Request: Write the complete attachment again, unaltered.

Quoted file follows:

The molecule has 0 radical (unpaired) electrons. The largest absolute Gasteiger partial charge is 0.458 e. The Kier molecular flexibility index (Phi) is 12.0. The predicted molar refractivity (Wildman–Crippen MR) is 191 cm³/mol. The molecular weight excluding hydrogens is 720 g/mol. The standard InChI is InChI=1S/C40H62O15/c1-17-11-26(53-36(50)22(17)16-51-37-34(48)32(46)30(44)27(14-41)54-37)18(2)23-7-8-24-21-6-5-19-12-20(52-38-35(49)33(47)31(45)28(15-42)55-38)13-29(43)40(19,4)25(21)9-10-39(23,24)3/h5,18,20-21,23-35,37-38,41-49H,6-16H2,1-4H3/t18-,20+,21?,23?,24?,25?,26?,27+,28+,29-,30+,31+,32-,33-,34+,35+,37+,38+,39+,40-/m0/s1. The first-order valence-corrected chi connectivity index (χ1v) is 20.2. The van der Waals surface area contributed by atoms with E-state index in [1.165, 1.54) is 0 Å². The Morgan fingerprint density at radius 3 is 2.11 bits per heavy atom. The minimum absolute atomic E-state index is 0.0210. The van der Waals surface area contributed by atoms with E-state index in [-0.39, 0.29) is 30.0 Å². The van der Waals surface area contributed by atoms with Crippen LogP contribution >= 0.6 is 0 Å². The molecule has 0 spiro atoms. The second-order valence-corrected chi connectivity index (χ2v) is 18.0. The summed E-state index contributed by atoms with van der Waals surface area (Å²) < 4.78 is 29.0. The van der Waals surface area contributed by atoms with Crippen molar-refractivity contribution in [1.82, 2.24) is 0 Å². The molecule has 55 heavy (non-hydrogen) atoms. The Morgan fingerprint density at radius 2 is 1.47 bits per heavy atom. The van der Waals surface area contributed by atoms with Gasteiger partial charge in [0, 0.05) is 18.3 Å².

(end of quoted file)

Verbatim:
The molecule has 0 radical (unpaired) electrons. The largest absolute Gasteiger partial charge is 0.458 e. The Kier molecular flexibility index (Phi) is 12.0. The predicted molar refractivity (Wildman–Crippen MR) is 191 cm³/mol. The molecular weight excluding hydrogens is 720 g/mol. The standard InChI is InChI=1S/C40H62O15/c1-17-11-26(53-36(50)22(17)16-51-37-34(48)32(46)30(44)27(14-41)54-37)18(2)23-7-8-24-21-6-5-19-12-20(52-38-35(49)33(47)31(45)28(15-42)55-38)13-29(43)40(19,4)25(21)9-10-39(23,24)3/h5,18,20-21,23-35,37-38,41-49H,6-16H2,1-4H3/t18-,20+,21?,23?,24?,25?,26?,27+,28+,29-,30+,31+,32-,33-,34+,35+,37+,38+,39+,40-/m0/s1. The first-order valence-corrected chi connectivity index (χ1v) is 20.2. The van der Waals surface area contributed by atoms with E-state index in [1.165, 1.54) is 0 Å². The Morgan fingerprint density at radius 3 is 2.11 bits per heavy atom. The minimum absolute atomic E-state index is 0.0210. The van der Waals surface area contributed by atoms with E-state index in [-0.39, 0.29) is 30.0 Å². The van der Waals surface area contributed by atoms with Crippen LogP contribution >= 0.6 is 0 Å². The molecule has 0 spiro atoms. The second-order valence-corrected chi connectivity index (χ2v) is 18.0. The summed E-state index contributed by atoms with van der Waals surface area (Å²) < 4.78 is 29.0. The van der Waals surface area contributed by atoms with Crippen molar-refractivity contribution in [1.82, 2.24) is 0 Å². The molecule has 55 heavy (non-hydrogen) atoms. The Morgan fingerprint density at radius 2 is 1.47 bits per heavy atom. The van der Waals surface area contributed by atoms with Gasteiger partial charge in [0, 0.05) is 18.3 Å².